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Washington Examiner: Obamacare beat by Walmart's health plan for employees

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On Jan. 7, 2013, The Washington Examiner released the results of an investigation finding Walmart's employee health insurance is "significantly better" than Obamacare. Walmart has come under mega union labor union criticism as a retailer whose employees are both underpaid and mistreated. Like many insurance plans which have been canceled as a result of Obamacare benefit regulations, Walmart's health insurance has been called "substandard.”

However after an in-depth comparison, the watch dog team of the Washington Examiner discovered employees of Walmart receive a better bang for the buck than Obamacare. In comparison to Obama care, it was discovered that Walmart plans were a whopping five to nine times less expensive. Full-service individual coverage in a Walmart HRA plan is available through a Blue Cross Blue Shield preferred provider organization for as little as $40 a month while family coverage averages $160 a month.

Some Walmart health insurance benefits for employees and their families include:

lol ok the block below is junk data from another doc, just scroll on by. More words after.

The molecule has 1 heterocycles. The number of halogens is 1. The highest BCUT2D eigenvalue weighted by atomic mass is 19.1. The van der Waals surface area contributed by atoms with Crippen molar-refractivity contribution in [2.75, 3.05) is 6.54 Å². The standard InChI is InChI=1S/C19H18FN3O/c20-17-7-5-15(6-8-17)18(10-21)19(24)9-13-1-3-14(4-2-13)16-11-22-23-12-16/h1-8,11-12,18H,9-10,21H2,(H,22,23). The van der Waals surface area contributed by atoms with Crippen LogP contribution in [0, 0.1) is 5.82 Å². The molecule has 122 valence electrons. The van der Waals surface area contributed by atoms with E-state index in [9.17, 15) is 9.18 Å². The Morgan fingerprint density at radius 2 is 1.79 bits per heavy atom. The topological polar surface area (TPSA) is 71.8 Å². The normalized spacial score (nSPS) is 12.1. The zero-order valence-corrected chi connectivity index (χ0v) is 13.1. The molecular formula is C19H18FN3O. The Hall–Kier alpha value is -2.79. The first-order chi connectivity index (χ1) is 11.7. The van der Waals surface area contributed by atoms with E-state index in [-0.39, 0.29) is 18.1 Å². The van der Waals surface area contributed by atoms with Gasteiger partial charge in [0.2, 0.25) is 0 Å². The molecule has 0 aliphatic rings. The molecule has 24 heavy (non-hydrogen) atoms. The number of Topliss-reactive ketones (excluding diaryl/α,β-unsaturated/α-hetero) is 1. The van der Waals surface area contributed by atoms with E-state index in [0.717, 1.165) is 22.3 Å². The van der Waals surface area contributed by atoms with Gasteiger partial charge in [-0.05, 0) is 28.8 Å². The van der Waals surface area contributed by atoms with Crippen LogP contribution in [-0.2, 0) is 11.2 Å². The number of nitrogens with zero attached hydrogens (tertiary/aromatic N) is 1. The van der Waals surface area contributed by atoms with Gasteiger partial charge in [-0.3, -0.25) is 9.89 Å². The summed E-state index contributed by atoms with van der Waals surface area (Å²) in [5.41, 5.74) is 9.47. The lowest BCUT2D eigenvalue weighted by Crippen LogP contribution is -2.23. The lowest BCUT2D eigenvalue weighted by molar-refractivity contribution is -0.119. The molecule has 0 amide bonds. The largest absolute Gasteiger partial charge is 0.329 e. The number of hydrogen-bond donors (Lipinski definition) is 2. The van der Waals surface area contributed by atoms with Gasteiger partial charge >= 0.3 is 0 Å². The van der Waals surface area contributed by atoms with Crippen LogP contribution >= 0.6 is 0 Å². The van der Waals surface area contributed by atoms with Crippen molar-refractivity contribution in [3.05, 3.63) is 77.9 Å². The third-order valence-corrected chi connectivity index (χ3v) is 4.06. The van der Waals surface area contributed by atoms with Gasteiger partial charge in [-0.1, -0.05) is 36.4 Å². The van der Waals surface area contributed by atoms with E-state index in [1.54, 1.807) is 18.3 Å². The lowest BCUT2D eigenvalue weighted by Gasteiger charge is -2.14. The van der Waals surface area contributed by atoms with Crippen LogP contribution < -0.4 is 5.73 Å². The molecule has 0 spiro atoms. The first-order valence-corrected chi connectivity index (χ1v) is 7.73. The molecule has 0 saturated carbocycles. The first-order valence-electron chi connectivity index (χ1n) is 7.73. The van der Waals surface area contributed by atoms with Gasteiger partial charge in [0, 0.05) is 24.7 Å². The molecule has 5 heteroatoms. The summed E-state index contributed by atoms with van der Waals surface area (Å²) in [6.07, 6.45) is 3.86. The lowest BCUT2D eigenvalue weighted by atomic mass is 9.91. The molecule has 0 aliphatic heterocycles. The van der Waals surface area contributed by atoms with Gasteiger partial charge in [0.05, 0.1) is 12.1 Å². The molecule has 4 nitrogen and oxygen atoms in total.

• no eligibility requirements
  • age nor gender is a consideration
  • a much larger doctor network
  • a larger hospital network which includes some of the most renowned academic hospitals
  • free heart surgery at four hospitals
  • free spinal surgery at four hospitals
  • free knee replacement at four hospitals
  • free hip replacements at four hospitals
  • free screenings for colorectal cancer, cervical cancer, chlamydia, diabetes, and depression
  • free special counseling for diet and obesity
  • free for children, more than 20 preventive services including but not limited to genetic disorders, autism and developmental problems to obesity, lead poisoning exposure and tuberculosis
  • free for children, 12 vaccinations plus free hearing and vision testing

According to Business Insider, Walmart employs one percent of the nation's work force. Generally, the higher the number of potential insurees, the better leverage a company has negotiating a deal with insurance companies. Walmart's insurance negotiating leverage is certainly far less than that of the United States government who is hoping to insure seven million by March. It begs the question: How can Walmart get a better insurance deal, at better prices with better benefits than government?

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